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A British Miniseries of the 1980s written by Dennis Potter. The plot concerned Philip Marlow, a writer of pulp detective novels, who is hospitalised after a severe attack of psioriasis (a debilitating skin disease). In order to escape from his misery, he fantasises that he is the hero of one of his novels, The Singing Detective, who is a nightclub singer and private detective. However, a combination of drugs and a fever causes him to lose the ability to tell fantasy from reality, and his dreams of his novel, his day-to-day life in hospital and his memories of his childhood all begin to merge. The series attracted controversy at the of broadcast due to a graphic sex scene, but it is now recognised as one of the best TV dramas ever.
It was adapted into a hollywood movie in 2003 (starring a pre-career-resurrection Robert Downey, Jr.) that was poorly receved and is now pretty much forgotten.
Philip Marlow is played by Michael Gambon, who would go on to play a similarly debilitated and miserable hero in Harry Potter and The Half Blood Prince.
Due to Dennis Potter's love of genre drama, numerous tropes are lampshaded, subverted, justified, played with and/or played straight. Among them:
- And You Were There: Pretty much every character in the series has at least one counterpart; for example, Mark Binney appears both in the 'Private Eye' story and as a character in Philip Marlow's childhood.
- Anvilicious - In universe example when Philip Marlow drops his guard to write a paragraph expressing his extreme disgust with sex. His psychologist wonders what this is doing in a pulp detective novel.
- Author Avatar: Two of them, both in-universe and out. Marlow is Dennis Potter's avatar, and the Singing Detective is Marlow's.
- Big Damn Heroes: Surreally, but still satisfyingly, in the finale.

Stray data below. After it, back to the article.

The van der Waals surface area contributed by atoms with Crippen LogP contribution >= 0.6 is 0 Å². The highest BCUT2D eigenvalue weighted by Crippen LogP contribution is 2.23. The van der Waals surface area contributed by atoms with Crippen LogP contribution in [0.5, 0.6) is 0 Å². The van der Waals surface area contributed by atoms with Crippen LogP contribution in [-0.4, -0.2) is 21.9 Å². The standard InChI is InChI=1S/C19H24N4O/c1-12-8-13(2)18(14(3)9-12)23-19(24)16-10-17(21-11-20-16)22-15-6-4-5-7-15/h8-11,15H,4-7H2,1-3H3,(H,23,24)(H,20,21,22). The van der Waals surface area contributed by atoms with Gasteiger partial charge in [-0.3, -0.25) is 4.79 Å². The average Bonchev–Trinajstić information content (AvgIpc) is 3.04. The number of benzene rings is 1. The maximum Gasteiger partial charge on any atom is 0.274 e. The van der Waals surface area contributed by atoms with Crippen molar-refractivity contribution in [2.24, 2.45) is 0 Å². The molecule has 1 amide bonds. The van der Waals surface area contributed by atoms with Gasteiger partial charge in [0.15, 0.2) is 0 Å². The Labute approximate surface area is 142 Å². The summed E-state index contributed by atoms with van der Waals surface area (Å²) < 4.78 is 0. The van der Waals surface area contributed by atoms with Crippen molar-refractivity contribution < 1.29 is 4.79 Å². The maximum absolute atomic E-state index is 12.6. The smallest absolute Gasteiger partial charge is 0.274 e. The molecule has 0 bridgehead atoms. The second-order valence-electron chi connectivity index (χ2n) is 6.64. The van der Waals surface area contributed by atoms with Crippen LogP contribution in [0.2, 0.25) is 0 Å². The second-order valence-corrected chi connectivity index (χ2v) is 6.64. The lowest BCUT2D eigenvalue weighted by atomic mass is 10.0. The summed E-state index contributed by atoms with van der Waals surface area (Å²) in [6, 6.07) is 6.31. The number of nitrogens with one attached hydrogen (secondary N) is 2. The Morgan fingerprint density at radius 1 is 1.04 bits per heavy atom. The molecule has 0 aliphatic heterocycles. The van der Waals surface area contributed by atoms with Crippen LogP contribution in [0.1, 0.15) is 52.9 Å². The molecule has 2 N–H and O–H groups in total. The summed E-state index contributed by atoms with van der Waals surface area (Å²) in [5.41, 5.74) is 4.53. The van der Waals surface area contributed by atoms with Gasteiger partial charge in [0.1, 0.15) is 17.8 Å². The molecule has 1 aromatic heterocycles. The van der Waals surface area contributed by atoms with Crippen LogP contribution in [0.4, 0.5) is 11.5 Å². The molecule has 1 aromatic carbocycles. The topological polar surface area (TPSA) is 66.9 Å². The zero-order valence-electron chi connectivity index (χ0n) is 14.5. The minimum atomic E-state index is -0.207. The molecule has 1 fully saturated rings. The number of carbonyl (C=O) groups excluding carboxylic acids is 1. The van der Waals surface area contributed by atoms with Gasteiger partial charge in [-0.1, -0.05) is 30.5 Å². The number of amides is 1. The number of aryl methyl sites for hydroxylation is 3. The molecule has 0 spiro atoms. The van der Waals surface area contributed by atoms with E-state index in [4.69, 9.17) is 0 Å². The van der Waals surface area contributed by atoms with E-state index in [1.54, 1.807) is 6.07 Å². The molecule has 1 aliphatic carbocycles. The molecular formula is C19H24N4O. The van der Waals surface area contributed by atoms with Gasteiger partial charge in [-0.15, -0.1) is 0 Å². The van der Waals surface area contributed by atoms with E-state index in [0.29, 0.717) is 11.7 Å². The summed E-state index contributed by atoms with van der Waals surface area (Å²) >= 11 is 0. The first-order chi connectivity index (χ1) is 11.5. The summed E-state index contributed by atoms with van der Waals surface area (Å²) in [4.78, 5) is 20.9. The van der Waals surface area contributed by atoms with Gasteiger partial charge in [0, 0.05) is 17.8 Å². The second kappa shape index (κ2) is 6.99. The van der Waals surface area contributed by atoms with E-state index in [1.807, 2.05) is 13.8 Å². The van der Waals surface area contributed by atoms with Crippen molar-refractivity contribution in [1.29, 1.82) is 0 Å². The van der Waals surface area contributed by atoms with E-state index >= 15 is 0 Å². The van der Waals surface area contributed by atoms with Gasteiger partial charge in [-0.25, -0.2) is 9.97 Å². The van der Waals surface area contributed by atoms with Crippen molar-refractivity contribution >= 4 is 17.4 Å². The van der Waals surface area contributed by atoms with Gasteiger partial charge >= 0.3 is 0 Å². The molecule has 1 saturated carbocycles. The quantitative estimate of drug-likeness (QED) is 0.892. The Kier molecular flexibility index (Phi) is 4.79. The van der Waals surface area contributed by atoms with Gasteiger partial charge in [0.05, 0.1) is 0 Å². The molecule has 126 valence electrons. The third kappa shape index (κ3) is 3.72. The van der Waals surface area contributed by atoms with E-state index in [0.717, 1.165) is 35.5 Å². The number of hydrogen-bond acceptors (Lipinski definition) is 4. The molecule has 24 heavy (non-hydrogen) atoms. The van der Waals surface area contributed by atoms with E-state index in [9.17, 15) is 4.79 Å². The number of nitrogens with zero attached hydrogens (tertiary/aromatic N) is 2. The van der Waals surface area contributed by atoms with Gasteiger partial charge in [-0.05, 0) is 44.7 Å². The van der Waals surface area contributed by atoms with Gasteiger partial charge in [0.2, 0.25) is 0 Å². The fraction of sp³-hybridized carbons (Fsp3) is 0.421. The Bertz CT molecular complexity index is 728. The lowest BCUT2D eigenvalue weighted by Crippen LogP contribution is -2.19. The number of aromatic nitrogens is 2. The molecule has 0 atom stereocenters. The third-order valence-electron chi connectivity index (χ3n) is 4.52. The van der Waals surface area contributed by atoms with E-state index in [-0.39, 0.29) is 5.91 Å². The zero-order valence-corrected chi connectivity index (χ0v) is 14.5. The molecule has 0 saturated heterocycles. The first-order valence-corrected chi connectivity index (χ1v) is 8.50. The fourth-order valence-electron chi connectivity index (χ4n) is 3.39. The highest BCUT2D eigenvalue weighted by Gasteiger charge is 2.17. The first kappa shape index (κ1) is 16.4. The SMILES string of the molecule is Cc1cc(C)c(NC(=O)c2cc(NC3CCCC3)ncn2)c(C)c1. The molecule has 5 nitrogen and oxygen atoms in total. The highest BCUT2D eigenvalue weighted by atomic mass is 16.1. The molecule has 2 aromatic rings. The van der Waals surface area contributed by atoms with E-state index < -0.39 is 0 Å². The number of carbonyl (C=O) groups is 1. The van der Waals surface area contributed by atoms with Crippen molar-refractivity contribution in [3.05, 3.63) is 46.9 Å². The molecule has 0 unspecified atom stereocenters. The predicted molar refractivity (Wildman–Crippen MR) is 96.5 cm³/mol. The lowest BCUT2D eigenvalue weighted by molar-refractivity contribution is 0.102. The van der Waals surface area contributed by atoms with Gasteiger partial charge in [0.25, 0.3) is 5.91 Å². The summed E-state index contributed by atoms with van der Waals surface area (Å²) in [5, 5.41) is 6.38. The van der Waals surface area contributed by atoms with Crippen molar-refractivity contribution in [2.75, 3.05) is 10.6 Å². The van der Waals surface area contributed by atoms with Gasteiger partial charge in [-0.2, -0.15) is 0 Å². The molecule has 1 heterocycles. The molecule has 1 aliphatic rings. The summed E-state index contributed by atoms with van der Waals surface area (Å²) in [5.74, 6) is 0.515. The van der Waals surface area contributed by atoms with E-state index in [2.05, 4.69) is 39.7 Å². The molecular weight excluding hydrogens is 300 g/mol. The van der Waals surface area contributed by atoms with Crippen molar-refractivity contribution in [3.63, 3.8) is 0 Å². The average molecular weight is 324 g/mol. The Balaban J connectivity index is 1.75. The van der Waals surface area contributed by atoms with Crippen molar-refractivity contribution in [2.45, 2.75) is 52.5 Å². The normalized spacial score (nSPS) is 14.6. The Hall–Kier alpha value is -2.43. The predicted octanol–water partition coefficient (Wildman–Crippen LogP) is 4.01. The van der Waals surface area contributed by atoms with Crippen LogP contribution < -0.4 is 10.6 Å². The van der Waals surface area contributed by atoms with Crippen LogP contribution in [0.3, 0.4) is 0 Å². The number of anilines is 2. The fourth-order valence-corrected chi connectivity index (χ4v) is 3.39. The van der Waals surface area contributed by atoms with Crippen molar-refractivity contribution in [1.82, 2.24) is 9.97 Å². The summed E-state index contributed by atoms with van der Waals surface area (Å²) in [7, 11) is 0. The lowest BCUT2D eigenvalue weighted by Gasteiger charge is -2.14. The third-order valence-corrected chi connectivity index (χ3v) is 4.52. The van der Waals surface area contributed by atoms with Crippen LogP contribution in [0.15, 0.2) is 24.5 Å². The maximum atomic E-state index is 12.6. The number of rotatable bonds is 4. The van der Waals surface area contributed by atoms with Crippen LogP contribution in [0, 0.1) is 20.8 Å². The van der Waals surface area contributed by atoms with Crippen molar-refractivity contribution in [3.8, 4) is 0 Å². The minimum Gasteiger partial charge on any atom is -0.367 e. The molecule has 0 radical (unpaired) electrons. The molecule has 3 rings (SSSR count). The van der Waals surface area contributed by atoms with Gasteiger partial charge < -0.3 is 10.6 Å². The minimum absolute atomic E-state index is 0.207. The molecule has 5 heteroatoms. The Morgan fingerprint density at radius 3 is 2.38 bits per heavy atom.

- Establishing Character Moment: Subverted with both the detective-story version of Mark Binney and Marlow's old teacher. She's excited about the war coming to an end while he seems like a nice guy in over his head at a club. It turns out that Binney represents all of Marlow's misogyny and she's a Sadist Teacher.
- Exotic Detective: In universe example - the titular character is both a private detective and a night club singer.
- Fever Dream Episode: Pretty much the whole of the series.
- Freudian Excuse: Every single childhood incident we see.
- Her Codename Was Mary Sue: The title character.
- Imperial Stormtrooper Marksmanship Academy: Both the titular character and his enemies engage in a gunfight at the end, managing to spray huge amounts of ammo, but hitting only random patients.
- Mind Screw: Most of the time, we can't be sure what is real and what is just a hallucination of Marlow's. Not even Marlow is particularly sure.
- Mood Whiplash
- Muse Abuse: Both played straight (Marlow's characters are often thinly veiled portraits of significant others, usually with a sizeable side of Take That), played with, once the life/art, real/imaginary lines really get blurring, and semi-subverted in the way Marlow's imaginative abilities are both a trap and a way out of it.
- Musical Episode: Justified as part of the main character's hallucination.
- Musical World Hypothesis: This gets complicated. Most of the time it is clearly 'All in their heads', especially when a group of doctors burst into a rendition of 'dem bones' this is clearly in Marlowe's fevered imagination. The actual 'singing detective' sequences could be said to be 'The Diegetic Hypothesis' (after all the lead character is a nightclub singer with a fully rehearsed big band) until you realise that Philip Marlowe is not singing in his own voice (or even the voice of Michael Gambon) but miming to the actual 1940s recordings which means even the in-universe songs are still 'All in their heads'.
- Name's the Same: As the Raymond Chandler character.
- Private Eye Monologue
- Think Unsexy Thoughts: As the Hospital Hottie slathers his thighs with emollient grease, Marlow tries to think of the most boring things he possibly can, including the speeches of Ted Heath and the Bible (which unfortunately leads him to the Song of Solomon...)
- Those Two Bad Guys: Lampshaded with two unnamed hitmen who hang around the edges of the scenes, before realising that they haven't been named and going in search of their writer to punish him for not naming them.
- Stylistic Suck
- Word Association Test
- Write Who You Know: Often debated as to how close Philip Marlow (a writer who suffers from crippling psoriasis) is to his creator Dennis Potter (a writer who suffered from crippling psoriasis). Dennis Potter denied any resemblence saying he just used psoriasis as he didn't have to research the condition.
- The notorious moral guardian Mary Whitehouse assumed that the programme was largely autobiographical and claimed in a radio interview that Potter had been mentally scarred as a child by seeing his mother having adulterous sex, as the young Marlow does. Potter's mother sued for libel and won.